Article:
Interesting Religious Sects Native American Sects Part 2

About the religious sect the Native American sects, history, size, and tradition of the Christian church.


Practices and Beliefs: All-night meetings begin after sundown on Saturday night and are held in a tepee. A line which represents the road of life ("the Peyote Road") is drawn from end to end through the crescent-shaped alter made of molded sand. From this line the leader--the Road Chief--derives his title. Participants sit in a circle around a fire. Everyone takes an equal part in the ceremony, with the exception of officers such as the Fire Man, the Cedar Man, the Drum Chief, and the Road Chief, all of whom have specific functions. To give structure to the meeting, corn husks are passed for rolling and smoking. As cedar incense is burned and fanned, a staff and drum are passed around the circle. The person holding the staff chants a prayer or sings a sacred song while the person next to him drums. The songs, usually sung in an unstressed style, are often traditional but can be either in English or the tribal language and sometimes express Christian beliefs. After the first smoke, peyote buttons are brought in, and each person takes as many as he wants. Drumming and singing continue until midnight, at which time a woman enters with water, and special midnight songs are sung. After midnight, the mood changes from an emphasis on dispelling evil to a focus on testimonials and an acceptance of good. Believing that attention to detail keeps thoughts in the right path, peyoteists give special concern to the sweeping of the fire's ashes and the length of the wood. The Road Chief is trained to make sure no one becomes too withdrawn. If this does occur, he fans the person affected, splashes water on his face, and may pray with him. No one is permitted to leave the meeting after it has started. When the first trace of light is seen through the tepee hole, dawn songs are sung, and a woman brings in traditional food of beef, corn, and berries, which everyone eats from a communal dish. Then the tepee flap is opened, and members go out into the sunlight.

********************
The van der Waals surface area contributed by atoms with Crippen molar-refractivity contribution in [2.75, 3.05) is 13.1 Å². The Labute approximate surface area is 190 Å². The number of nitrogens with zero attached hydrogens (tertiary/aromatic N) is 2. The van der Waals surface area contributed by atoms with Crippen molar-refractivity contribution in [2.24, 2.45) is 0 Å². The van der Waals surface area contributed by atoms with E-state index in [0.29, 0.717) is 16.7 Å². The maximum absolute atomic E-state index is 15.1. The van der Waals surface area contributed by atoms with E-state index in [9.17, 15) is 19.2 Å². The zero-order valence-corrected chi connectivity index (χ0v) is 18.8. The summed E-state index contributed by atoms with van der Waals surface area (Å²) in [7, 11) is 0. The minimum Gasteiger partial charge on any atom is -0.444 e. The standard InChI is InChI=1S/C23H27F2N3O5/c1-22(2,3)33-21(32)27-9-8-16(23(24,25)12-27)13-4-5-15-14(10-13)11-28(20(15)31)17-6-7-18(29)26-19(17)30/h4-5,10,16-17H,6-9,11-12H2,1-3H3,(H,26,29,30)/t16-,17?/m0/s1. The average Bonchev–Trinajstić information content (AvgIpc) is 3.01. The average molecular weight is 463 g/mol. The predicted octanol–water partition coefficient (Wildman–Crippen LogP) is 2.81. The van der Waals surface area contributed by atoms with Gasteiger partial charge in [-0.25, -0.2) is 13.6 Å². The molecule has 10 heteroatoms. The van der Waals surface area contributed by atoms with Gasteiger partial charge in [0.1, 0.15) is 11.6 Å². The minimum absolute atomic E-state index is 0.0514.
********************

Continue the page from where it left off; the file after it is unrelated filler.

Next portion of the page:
Throughout the service individuals seek solutions to their problems, and psychiatrists have noted that the meetings are ego-strengthening. Participation in the Native American Church involves a belief in brotherly love, care of the family, self-reliance, and abstinence from alcohol. Members travel great distances to visit other tribes for services, and special meetings can be called at any time in case of emergency or for healing purposes. Whereas women have always played a traditional part in the service as the water and food bearers, some older women are full-fledged participants. Although the Native American Church makes use of Christian paraphernalia and is--as was the Ghost Dance--Christian-oriented, hostility from many Protestants and Catholics still exists over the use of drugs for visionary experiences. Members of the church feel that they were chosen over the white man to use peyote, and that while the white man may pray to God, the Indian speaks to him face to face.

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